Understanding Your Business Funding Options

Author: Rieva Lesonsky | March 8, 2016

Whether you’re a startup business owner or a veteran entrepreneur, these days there are enough business funding options available to make your head spin. To help you weed through the myriad solutions, here are some common situations where you might need financing and the business funding options that work best for each.

Challenge: Starting a Business

You’re launching a service business and developed a thorough business plan. You’ve tapped into your personal savings, gotten some money from friends and family and have almost enough to get started — but you still haven’t scraped together all the capital you need.

Solution: If you’re looking for a relatively small amount of financing (such as $10,000 or less), try a peer-to-peer (P2P) loan. P2P lending sites match business owners with individuals looking to lend money. Post a profile stating what you’re looking for, and individuals can decide whether to loan to you or not. The online marketplace manages the loan so don’t have to worry about risk.

Challenge: Launching a Product

You’ve come up with a great product you think will be a hot seller. Now all you need is the money to get it made and market it.

Solution: One of the newer business funding options, crowdfunding is similar to P2P lending in that you pitch your concept online on a crowdfunding website to obtain money from individuals. In crowdfunding, however, you aren’t getting a loan: instead, you receive a donation to your startup for which you give the donor something in return, such as early access to your new product or “extras” such as VIP rewards. Successful crowdfunders with products that consumers really get excited about have raised hundreds of thousands of dollars.

Challenge: Purchasing Costly Business Equipment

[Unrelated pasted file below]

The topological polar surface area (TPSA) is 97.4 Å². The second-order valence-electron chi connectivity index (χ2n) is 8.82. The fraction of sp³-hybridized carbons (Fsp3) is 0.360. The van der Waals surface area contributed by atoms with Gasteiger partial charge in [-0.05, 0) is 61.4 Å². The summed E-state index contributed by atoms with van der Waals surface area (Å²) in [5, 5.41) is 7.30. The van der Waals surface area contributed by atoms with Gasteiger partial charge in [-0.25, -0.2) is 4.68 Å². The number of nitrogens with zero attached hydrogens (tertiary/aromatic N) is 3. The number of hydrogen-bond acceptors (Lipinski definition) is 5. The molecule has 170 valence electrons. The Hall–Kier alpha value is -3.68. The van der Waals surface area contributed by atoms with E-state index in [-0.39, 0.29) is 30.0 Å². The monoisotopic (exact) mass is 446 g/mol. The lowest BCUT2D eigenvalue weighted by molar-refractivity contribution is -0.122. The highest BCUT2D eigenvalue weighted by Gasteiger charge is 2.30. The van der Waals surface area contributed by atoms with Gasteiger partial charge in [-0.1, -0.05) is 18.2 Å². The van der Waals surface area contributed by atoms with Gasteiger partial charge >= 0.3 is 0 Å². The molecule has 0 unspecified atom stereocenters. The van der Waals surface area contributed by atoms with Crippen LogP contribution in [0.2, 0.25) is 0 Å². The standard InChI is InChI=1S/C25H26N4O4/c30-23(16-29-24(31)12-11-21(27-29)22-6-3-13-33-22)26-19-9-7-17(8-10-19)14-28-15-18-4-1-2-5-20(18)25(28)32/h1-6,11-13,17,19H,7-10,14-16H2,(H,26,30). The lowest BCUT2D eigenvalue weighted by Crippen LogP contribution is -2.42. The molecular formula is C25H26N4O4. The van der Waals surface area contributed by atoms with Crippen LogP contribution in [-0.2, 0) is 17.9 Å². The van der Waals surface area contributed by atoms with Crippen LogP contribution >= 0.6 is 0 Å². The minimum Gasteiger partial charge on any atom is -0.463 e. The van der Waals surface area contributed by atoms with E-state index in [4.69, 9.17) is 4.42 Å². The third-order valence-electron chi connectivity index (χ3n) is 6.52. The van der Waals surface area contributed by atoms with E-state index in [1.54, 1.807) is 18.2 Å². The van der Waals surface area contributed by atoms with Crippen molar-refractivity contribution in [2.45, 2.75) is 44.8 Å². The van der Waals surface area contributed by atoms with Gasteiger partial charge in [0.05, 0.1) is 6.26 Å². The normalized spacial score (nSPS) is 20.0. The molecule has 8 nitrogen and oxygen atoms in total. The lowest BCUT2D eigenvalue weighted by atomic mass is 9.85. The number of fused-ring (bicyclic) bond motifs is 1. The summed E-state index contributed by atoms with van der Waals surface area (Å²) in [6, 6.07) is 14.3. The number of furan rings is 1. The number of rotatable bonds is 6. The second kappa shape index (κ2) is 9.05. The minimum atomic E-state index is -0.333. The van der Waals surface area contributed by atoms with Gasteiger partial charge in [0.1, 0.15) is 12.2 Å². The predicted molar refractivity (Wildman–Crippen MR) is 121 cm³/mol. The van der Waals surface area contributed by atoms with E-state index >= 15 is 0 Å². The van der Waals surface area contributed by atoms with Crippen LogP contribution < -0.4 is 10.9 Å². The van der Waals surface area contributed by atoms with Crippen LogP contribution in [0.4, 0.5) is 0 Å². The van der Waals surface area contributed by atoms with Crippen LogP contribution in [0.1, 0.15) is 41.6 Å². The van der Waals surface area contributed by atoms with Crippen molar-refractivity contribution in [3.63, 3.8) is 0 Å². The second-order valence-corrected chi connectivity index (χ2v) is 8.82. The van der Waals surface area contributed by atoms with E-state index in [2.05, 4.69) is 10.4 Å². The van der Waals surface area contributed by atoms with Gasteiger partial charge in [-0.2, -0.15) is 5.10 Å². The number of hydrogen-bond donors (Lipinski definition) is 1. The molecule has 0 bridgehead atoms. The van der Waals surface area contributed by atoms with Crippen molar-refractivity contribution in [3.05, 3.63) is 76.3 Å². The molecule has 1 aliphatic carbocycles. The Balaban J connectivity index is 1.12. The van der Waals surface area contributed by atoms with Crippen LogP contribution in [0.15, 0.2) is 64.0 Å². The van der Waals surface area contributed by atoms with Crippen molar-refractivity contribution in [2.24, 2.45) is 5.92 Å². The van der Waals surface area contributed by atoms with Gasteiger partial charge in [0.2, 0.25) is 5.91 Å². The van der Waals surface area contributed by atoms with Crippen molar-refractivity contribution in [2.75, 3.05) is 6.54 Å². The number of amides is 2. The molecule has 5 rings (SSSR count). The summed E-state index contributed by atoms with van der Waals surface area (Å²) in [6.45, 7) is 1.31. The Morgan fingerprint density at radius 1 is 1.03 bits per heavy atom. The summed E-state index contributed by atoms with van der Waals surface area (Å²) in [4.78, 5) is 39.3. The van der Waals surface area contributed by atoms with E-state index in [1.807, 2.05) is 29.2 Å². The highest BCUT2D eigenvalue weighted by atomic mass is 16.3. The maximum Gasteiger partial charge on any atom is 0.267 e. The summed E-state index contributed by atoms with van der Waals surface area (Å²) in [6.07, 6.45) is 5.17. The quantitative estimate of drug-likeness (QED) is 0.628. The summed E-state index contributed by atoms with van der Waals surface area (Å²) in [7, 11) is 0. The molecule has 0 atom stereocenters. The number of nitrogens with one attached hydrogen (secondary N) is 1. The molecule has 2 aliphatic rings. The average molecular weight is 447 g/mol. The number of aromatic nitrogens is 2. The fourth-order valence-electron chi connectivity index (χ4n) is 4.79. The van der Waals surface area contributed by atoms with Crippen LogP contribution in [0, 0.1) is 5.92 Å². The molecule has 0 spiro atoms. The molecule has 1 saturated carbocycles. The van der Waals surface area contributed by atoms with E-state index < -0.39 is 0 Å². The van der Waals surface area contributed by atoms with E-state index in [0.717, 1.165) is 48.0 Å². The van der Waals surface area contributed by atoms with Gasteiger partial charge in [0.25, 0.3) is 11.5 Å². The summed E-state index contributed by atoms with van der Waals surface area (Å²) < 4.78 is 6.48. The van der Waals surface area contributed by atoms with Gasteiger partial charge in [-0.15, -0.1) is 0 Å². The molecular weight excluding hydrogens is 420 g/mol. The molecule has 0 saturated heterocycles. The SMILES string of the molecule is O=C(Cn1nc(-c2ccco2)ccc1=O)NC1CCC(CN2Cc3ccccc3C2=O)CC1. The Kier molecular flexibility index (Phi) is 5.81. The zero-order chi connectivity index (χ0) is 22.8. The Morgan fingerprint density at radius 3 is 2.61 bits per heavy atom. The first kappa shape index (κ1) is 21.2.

Your restaurant needs a new pizza oven to elevate its menu. However, the oven is expensive, and after extensive remodeling you don’t have the cash on hand.

Solution: Look for an equipment financing company—these firms specialize in financing business equipment. Or, work with the company that sells the equipment: Many offer their own financing programs. Like auto dealerships, they have a vested interest in financing your purchase so they can make more money from you.

Challenge: Managing a Seasonal Business

Your construction company does most of its business in the fall, spring and summer—but in winter, when business slows down, you still have overhead and bills to pay.

Solution: A business line of credit is one of the best business funding options when companies need to get through slow sales seasons. As with a home equity line of credit, you can tap into the capital as needed, up to the amount of the credit line, and don’t have to pay money back until you actually borrow. Credit lines are the perfect solution for companies with built in ups and downs.

Challenge: Slow-Paying Customers

Are your customers large corporations or government agencies that typically take 90 days or more to pay your invoices? This can put a major crimp in your cash flow.

Solution: Invoice financing helps companies get their cash flowing again by providing advances on invoices. Sell whatever invoices you want to the invoice financing company for an immediate advance on the amount due. This solution is ideal when you know the customer is good for it—just not right away.

Challenge: Fulfilling a Big Order

You just got a large order from Walmart—so large, you don’t have the cash to buy the materials needed to fill it.

Solution: Use purchase order or invoice financing. If you’ve got an invoice in hand, the financing company will advance you the money you need to manufacture or buy your product.

Challenge: Buying a Building

The location you’ve rented for 5 years just went up for sale, and you really want to buy it.

Solution: For long-term purposes like purchasing commercial real estate, a traditional bank loan works best. It offers lower interest rates and longer terms than most alternative forms of financing. SBA-approved lenders offer SBA 504 loans specifically for buying fixed assets, such as buildings.

By matching your financial challenge to the appropriate solution, you’ll be able to choose the business funding options that work best for you.

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